The clamping plate is made of magnetic stainless steel. This steel plate allows to stabilize the MD from the bottom side with a magnetic chuck. Therefore the MD does not require a hole in the upper cartridge and so almost the complete surface of the upper cartridge can be used for the label.
It is made of plastics (e.g. POM) and locks the shutter in the close position.
The shutter is made of plastics (e.g. POM). It closes the opening in the lower cartridge through which the data is read and it protects the MD against dust and damage.
Also the lower cartridge is made of grey plastics (e.g. Polycarbonate). It contains openings for the disc-drive and the laser that reads out the data. On the backside, information like artist, titles, playing time, etc as well as the catalogue number is printed directly on the cartridge in white ink.

The MD is packaged in a 3-piece Jewel Case, consisting of clear bottom and lid parts and a gray tray. It contains a booklet and a backline card similar as CD package. The MD jewel case dimensions are 110*91*15 mm.

Fig. 6 DISC

Format General Summary Drawbacks
CD Developed for professional and
consumer use. No data compression.
easily reproduced at low cost thus
used by the majority.
Sampling Rate: 44.1 kHz
Frequency Range: 20 Hz “20 kHz Low endurance (highly
scratchable); Cannot be
personalized; Re-record
ability limited to CD-R/W;
vulnerable to shocks and
vibration (CD players).
MD Developed for high end and professional
use with easy re-recording abilities.
compresses audio data in 1:5 ratio using
ATRAC technology to retain near
original sound quality. Easily reproduced
at low cost and able to record from all
sources. Highly portable and personalize.
Sampling rate: 44.1 kHz
Frequency range: 20 “2- kHz Not popular enough
outside of Asia; Hard to
get equipments and
accessories (outside of
MP3 Developed for massive reproduction
through computers. Compresses audio
data in 1:10 ratio and may sacrifice
sound quality. Easily reproduced and
distributed through computers (and only
through computers).
Sampling rate: 44.1 kHz
Frequency range: 20 “20 kHz All editing operations have
to be done through
computers. Cannot be
personalized; Sound
quality is not standardize
Tape Developed as a recordable medium for
massive reproduction at low cost by
sacrificing sound quality. No data
compression. Its era was between 1980
to mid 1990 and should now officially
Sampling rate: 22 kHz
Frequency range: 30 “15 kHz Cumbersome cassette
Format; Low endurance;
Bad sound quality.

DAT Developed for high end and professional
use. No data compression. High capacity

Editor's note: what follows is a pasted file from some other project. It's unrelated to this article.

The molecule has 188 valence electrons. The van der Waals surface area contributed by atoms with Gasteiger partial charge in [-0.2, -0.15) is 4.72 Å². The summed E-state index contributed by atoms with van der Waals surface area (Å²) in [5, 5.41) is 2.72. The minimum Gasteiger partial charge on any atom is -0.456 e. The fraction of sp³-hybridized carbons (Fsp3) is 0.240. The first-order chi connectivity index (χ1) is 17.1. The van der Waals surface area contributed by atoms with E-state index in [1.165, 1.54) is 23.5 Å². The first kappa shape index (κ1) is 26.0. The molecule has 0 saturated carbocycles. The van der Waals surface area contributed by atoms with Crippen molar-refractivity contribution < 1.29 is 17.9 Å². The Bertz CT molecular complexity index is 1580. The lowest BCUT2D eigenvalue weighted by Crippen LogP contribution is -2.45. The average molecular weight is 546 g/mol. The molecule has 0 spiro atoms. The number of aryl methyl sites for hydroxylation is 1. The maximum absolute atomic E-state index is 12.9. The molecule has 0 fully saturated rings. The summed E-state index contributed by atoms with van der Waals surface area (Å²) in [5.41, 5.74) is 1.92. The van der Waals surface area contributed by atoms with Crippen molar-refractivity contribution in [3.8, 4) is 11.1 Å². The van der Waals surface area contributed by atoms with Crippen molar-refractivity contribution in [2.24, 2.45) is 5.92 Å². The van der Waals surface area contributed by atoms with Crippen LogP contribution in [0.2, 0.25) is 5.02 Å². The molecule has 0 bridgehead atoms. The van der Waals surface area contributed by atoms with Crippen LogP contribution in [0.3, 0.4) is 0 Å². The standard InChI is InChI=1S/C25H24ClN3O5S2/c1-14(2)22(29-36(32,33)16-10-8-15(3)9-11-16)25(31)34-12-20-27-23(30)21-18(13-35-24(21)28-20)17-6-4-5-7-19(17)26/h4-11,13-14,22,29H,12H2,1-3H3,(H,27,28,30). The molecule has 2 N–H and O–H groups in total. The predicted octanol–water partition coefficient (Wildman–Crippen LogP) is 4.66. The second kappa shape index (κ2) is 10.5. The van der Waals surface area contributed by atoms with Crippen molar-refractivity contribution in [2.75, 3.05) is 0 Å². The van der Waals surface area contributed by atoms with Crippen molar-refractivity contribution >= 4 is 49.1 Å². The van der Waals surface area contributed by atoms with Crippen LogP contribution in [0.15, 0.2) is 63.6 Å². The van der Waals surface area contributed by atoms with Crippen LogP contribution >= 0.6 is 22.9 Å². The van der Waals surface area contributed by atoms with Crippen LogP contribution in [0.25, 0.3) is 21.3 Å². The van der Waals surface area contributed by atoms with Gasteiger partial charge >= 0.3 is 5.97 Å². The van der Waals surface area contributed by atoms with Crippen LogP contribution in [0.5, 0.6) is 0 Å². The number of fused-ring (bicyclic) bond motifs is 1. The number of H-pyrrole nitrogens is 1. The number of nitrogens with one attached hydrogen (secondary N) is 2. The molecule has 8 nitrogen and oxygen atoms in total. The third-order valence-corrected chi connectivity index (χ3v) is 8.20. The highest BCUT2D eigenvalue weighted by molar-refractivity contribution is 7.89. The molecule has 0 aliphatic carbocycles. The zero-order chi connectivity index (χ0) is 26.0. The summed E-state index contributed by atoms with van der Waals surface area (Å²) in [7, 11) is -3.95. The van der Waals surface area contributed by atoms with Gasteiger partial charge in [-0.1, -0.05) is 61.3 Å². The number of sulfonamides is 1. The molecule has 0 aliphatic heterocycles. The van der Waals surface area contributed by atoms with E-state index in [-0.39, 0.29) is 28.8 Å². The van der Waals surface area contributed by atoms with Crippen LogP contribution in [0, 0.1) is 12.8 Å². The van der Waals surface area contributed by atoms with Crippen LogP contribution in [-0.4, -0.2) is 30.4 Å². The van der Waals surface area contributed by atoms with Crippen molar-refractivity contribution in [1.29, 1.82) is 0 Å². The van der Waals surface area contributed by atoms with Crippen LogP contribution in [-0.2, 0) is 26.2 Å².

of up to 124 min.
Sampling rate: 48 kHz
Frequency range: 20 “ 20 kHz Cumbersome cassette
MiniDiscs appeared to particularly well suited for portable applications (beside being small, it is inherently resistant to shock during playback) and is more flexible than CD-Rs/CD-RWs in terms of editing. In addition to being able to record up to 255 tracks (compared with 99 on a CD), the user can delete, combine, move, and divide tracks after they have been recorded. MDs also enable the user to label recordings with disc and song titles, artists' names, etc., for display during playback.
On the other hand, MDs fall far short of CDs in terms of marketplace penetration. Few prerecorded titles are available, and--because the format is not compatible with CDs and the number of people owning machines remains small--the opportunities for using them are severely limited.
Damned by audiophiles (who regard its compression system as an inferior form of digital storage) and little known by educators (who rarely seem to be in the vanguard of AV technology), the format has remained marginal since its inception. As the price of recordable CD equipment and blank discs continues to drop (as of 1998, both are already much cheaper than competing MD hardware and software), the future for MDs appears to be in considerable jeopardy.

The quick random access of Compact Disc players has become a necessity for music lovers. The high quality of digital sound is now the norm. The future of personal audio must meet the above criteria and more. Thatâ„¢s why Sony has created the MiniDisc, a revolutionary evolution in the field of digital audio based on an advanced miniature optical disc. Introduced by Sony, the MiniDisc (MD) is an erasable, laser-optical format that employs a 2.5-inch disc housed in a protective caddy resembling a 3.5-inch computer diskette.
MiniDisc Technology is truly an audio revolution with the merits of high quality sound, versatile recording options, and MP3 friendly features. Considering the many advantages of the disc media, we can expect that MiniDisc will replace the Compact Cassette in the near future. When this occurs, we are certain that the MiniDisc player unit will be smaller than the current Walkman Compact Cassette player, largely due to the MD's cartridge size. In order to realize this, the key issue is to downsize the relatively bulky electronics into silicon. The key issue here is the huge number of gates and the total number of LSI chips and this will soon be overcome by the progress in LSI design rules. At that time we can also expect broad application of the MD-Data format.


1. Introduction : 1
2. Types of MiniDiscs : 2
3. MiniDisc Pick-Up Technology : 4
4. Overwrite Technology : 5
5. Quick Random Access : 6
6. ATRAC Digital Audio Compression Technology : 7
7. The ATRAC Decoder : 10
8. Shock Resistant Memory : 11
9. NetMD : 12
10. MiniDisc Long Play : 13
11. Serial Copy Management System (SCMS) : 14
12. Additional TOC Data : 14
13. Features of MiniDisc : 15
14. Features of New Generation MiniDisc : 16
15. Production and process of Premastered MD : 17
16. MiniDisc System Specification : 19
17. MiniDisc Components : 20
18. Audio Format Comparison Table : 23
19. Future of MiniDisc : 24
20. Conclusion : 25
21. References : 26